Hey Humi community! This month we’re all about discussing employer branding.
We recently reached out to you on our Twitter, LinkedIn, and Instagram to see what questions you have for HR about the topic, and we’ve returned with your answers. Read on to learn more about what employer branding is and how you can (and should) improve yours.
1. Why is employer branding important?
Let’s start with what employer branding is. It’s shaping your company’s reputation as a place to work among current and potential employees, and key stakeholders. It involves your values and mission statement, and how you communicate that externally through visual and written communications.
To put it simply, a company’s reputation has everything to do with their ability to attract customers and increase revenue. By prioritizing employer branding, you are bound to:
- Attract and retain great employees;
- Enhance employee engagement;
- Reduce recruitment costs;
- Improve corporate culture; and
- Turn your customers into brand advocates
2. Where and how do I help increase company branding?
This is a great question because it’s easy for companies to get lost in building their website around their product or service specifically, when there’s so much to share about the people who have a hand in making it all happen!
If you haven’t already, be sure to share your mission statement and values, and why you’re doing what you’re doing in the first place. What problem were you trying to solve when you started? What’s the journey been like? What do you want your customers to know about your people?
A great place to start is by creating a page for each team in your business. Who are your designers, your customer experience team, your marketers? Put a face to the power behind it all so people get to see the real, human side of you, giving potential talent a taste of what their job would look like at your company. For inspiration, check out our Engineering page where we highlight why Humi is a great place for talented software developers to learn and advance in their career.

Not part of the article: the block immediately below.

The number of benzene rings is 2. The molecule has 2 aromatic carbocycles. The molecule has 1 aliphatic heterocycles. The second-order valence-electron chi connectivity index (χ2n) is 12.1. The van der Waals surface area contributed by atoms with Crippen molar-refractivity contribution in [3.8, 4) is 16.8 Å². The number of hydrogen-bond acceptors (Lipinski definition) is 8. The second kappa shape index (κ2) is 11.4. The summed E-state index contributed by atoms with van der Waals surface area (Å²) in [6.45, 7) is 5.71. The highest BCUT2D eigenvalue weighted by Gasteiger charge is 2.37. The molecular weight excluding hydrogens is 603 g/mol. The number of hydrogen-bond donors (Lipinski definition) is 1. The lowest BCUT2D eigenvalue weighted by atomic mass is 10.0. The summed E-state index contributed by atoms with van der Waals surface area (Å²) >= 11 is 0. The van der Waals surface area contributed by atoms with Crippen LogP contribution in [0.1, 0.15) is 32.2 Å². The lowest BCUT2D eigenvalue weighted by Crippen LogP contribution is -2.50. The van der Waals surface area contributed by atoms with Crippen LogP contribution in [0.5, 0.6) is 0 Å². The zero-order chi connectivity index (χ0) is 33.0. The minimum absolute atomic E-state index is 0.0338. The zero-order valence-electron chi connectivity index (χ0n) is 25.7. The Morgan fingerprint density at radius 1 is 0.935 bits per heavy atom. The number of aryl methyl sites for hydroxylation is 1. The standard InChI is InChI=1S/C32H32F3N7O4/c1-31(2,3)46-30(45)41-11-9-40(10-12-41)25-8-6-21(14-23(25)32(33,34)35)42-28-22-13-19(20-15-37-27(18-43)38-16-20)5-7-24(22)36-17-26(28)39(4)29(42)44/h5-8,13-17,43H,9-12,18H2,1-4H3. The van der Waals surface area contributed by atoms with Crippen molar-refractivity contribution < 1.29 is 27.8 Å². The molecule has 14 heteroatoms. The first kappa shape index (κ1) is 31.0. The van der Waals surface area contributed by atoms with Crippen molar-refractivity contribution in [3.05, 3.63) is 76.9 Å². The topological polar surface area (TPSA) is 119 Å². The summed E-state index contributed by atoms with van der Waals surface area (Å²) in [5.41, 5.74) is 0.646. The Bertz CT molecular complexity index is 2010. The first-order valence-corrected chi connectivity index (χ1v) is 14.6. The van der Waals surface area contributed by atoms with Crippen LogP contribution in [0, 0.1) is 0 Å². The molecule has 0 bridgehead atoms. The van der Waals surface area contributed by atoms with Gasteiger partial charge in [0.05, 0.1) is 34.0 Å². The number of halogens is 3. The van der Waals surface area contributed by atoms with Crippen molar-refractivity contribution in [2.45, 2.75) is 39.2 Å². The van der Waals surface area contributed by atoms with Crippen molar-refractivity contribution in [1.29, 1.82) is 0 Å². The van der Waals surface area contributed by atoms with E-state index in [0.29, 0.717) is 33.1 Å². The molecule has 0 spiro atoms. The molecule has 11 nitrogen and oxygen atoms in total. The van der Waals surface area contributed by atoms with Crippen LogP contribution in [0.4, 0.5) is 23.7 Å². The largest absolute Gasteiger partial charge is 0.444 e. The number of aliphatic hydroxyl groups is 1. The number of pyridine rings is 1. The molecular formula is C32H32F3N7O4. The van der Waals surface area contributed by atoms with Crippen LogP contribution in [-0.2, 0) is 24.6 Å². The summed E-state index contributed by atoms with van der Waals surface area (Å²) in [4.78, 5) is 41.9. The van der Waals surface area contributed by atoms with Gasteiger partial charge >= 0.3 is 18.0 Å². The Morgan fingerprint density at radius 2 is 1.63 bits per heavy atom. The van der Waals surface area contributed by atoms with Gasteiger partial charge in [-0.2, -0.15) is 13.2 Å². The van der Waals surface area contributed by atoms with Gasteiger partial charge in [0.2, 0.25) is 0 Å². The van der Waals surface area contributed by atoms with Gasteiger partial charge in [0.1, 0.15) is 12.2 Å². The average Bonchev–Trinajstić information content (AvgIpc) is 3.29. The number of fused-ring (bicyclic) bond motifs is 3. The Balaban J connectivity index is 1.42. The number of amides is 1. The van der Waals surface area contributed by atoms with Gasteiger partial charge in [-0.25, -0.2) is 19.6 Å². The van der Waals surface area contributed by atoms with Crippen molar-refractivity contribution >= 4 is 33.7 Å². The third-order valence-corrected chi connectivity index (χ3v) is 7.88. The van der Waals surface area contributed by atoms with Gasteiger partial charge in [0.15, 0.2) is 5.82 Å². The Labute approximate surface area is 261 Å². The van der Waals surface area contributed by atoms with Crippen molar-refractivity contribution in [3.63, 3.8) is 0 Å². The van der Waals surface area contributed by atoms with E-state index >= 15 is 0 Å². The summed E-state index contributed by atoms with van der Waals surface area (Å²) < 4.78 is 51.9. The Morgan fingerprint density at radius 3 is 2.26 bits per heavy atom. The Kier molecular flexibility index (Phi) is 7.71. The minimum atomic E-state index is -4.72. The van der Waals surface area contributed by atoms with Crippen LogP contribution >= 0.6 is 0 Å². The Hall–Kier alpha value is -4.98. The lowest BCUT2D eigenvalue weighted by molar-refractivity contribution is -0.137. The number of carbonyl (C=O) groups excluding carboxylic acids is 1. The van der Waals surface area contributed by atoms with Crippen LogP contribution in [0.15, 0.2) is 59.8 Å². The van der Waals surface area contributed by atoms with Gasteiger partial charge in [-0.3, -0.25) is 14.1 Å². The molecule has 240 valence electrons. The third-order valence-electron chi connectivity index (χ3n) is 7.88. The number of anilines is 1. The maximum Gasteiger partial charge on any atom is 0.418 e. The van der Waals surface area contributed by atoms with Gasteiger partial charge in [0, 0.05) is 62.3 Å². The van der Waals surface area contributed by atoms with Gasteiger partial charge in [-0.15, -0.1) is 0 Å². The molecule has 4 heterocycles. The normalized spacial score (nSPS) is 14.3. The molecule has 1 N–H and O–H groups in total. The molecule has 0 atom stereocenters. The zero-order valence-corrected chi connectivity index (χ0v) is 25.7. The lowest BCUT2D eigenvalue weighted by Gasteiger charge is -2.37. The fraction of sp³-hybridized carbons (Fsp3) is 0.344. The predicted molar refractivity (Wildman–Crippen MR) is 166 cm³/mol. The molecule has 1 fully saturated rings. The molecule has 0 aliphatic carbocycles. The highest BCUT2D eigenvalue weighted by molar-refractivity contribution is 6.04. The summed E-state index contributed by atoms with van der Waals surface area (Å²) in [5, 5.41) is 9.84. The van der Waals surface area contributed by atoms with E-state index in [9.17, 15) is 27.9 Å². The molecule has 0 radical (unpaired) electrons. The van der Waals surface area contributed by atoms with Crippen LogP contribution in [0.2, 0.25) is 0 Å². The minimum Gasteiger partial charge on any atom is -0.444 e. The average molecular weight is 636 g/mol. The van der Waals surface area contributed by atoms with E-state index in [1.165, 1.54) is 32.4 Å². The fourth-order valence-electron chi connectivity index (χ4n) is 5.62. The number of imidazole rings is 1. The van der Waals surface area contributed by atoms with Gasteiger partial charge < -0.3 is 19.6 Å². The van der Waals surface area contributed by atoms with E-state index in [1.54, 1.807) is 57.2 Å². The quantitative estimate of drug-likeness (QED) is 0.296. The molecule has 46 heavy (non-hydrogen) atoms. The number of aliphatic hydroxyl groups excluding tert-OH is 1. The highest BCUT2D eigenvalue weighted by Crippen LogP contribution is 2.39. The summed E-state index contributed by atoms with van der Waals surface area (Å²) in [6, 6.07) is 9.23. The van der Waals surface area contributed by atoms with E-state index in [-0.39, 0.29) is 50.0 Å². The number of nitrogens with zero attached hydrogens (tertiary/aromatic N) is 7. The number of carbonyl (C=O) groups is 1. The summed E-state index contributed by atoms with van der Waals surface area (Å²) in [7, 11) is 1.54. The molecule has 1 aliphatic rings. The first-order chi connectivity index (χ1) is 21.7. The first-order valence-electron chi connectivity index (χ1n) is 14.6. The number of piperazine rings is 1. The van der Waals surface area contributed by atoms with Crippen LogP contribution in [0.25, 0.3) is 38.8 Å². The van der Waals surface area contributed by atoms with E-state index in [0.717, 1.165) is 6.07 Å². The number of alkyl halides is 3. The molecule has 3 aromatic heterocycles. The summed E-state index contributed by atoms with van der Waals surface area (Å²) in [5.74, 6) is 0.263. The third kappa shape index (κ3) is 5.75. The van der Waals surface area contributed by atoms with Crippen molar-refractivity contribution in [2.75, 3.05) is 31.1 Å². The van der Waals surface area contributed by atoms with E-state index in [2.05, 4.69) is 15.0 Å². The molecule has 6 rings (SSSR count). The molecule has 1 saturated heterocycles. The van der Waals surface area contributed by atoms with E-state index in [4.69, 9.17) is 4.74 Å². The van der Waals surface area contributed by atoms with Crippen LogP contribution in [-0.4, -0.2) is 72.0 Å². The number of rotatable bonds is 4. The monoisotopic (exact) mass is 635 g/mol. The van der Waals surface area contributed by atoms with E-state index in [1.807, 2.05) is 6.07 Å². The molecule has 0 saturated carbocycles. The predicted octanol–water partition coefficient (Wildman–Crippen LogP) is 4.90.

3. How do I evaluate my employer’s brand?
Sometimes, it can be hard to know where to make improvements without asking your audience directly!
External employer branding surveys can give you better insight into what you’re doing right and where you can vamp it up. For more information, Built In has a great resource on how to create an effective survey that drives lasting results.
We also recommend conducting internal surveys as well to, as mentioned previously, ensure there is no gap between how your audience perceives you and how your employees experience your culture internally. At Humi, we send out weekly surveys through Peakon about employee experience within their own teams and the overall culture of the company. The frequency ensures everyone is feeling good and taken care of, and we can continue making Humi a great place to work for all Humigos.
4. How do we improve company culture and values?
If you and your team celebrate your corporate culture and feel it isn’t being well-received by potential talent and other key stakeholders, more often than not it’s because your employer branding is lacking. Take note of the tips listed above, but also be sure to take care of your people, embrace transparency, and be human.
It also might be worth it to revisit your recruitment practices. Do you treat every candidate respectfully, regardless of how far they make it in the hiring process, for example?
To learn more about how you can ensure the public’s perception of you is aligned with your values and corporate culture, check out our recent blog – “Does your brand identity match your brand image? Here’s how to mend the gap.”
5. I feel pressured by the public to take a stance on certain political and social issues, but I don’t think we’re doing enough internally yet. What is the right thing to do?
The short answer is, it depends.
Are you showing real support or are your actions performative? Does your public stance align with your company’s values? Are you doing the work internally?
It’s pivotal your company decides whether it makes sense for you to participate in certain social or political conversations. Giving your two cents because you feel like you have to is not only wrong, but it could result in your company being called out for woke-washing and damage your reputation.
Check out our recent blog for more information on whether your company should take a political or social stance. And click to learn how you can start to do the work internally to ensure everyone on your team feels safe, included, and supported.